This Webinar is made available by Reddy & Neumann, P.C. for educational purposes only. Information provided in this Webinar should not be construed as legal advice for your specific situation nor does it constitute an engagement with Krystal Alanis, Amanda Cardwell, or Reddy & Neumann, P.C. or establish an attorney-client relationship. For specific advice on your situation, please contact a licensed attorney.
There are usually 3 steps to the employment based green card process: (1) PERM Labor Certification, (2) I-140 Immigrant Petition and (3) Adjustment of Status to lawful permanent resident. As part of the PERM Labor Certification process, an employer must obtain a Prevailing Wage Determination from the Department of Labor.
The Department of Labor issues a Prevailing Wage Determination based on multiple factors, including, but not limited to, the job description, the minimum requirements for the position, and the area of intended employment. An employer must offer at least the prevailing wage for the sponsored position.
In addition to obtaining a Prevailing Wage Determination, the employer must conduct recruitment to test the U.S. labor market to determine if there are any able, willing, qualified, and available U.S. workers for the job opportunity. Essentially, the employer must prove that the job opportunities, wages, and working conditions of U.S. workers will not be adversely impacted by hiring a foreign worker permanently for the job. This will involve the employer advertising for the sponsored position (see my PERM FAQs for more details on this process). The recruitment process will take a minimum of 60 days to complete.
Currently, we are witnessing an increase in Prevailing Wage Determination processing times, with wage determinations taking a minimum of 4 months to be issued. This in turn can cause a significant delay in filing the PERM Labor Certification application. Continue reading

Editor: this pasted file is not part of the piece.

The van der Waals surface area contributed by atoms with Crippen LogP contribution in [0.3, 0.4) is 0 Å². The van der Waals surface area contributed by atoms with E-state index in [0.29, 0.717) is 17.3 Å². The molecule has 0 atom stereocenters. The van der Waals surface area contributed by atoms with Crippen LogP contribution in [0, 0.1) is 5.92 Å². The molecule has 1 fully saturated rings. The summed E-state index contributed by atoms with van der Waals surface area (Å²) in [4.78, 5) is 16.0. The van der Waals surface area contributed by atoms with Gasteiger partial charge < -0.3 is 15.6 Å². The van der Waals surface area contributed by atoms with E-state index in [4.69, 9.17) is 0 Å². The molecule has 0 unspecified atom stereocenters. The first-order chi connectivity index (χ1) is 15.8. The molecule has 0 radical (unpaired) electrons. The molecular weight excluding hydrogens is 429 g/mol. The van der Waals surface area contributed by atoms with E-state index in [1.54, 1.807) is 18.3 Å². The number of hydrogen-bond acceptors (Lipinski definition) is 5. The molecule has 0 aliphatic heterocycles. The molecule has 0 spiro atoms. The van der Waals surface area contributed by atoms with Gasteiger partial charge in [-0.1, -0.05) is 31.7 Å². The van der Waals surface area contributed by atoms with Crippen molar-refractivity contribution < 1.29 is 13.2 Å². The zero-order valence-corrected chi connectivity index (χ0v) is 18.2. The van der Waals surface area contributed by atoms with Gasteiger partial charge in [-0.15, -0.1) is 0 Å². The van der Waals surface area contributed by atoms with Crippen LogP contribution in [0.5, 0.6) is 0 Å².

The iCERT portal system, used to electronically file certain required applications for nonimmigrant and immigrant visas, crashed due to the overwhelming number of H-2B labor certification filings that occurred on January 1st, 2019. Continue reading
The Department of Labor (DOL) released PERM statistics for Fiscal Year 2018 (FY 2018), indicating that filed PERM Labor applications remained steady with only a slight drop, and India continued to top the list of PERM Labor applications certified that year. Continue reading
When an employer files a PERM Labor Application, it must demonstrate that the beneficiary fully qualifies for the sponsored position.
Generally if experience is required, a beneficiary cannot use the experience gained with the sponsoring employer to qualify for the sponsored position. But, as with most things, there are exceptions to this rule: Continue reading
The August 2018 Visa Bulletin has been released by the U.S. Department of State (DOS) with a few notable changes to cutoff dates: Continue reading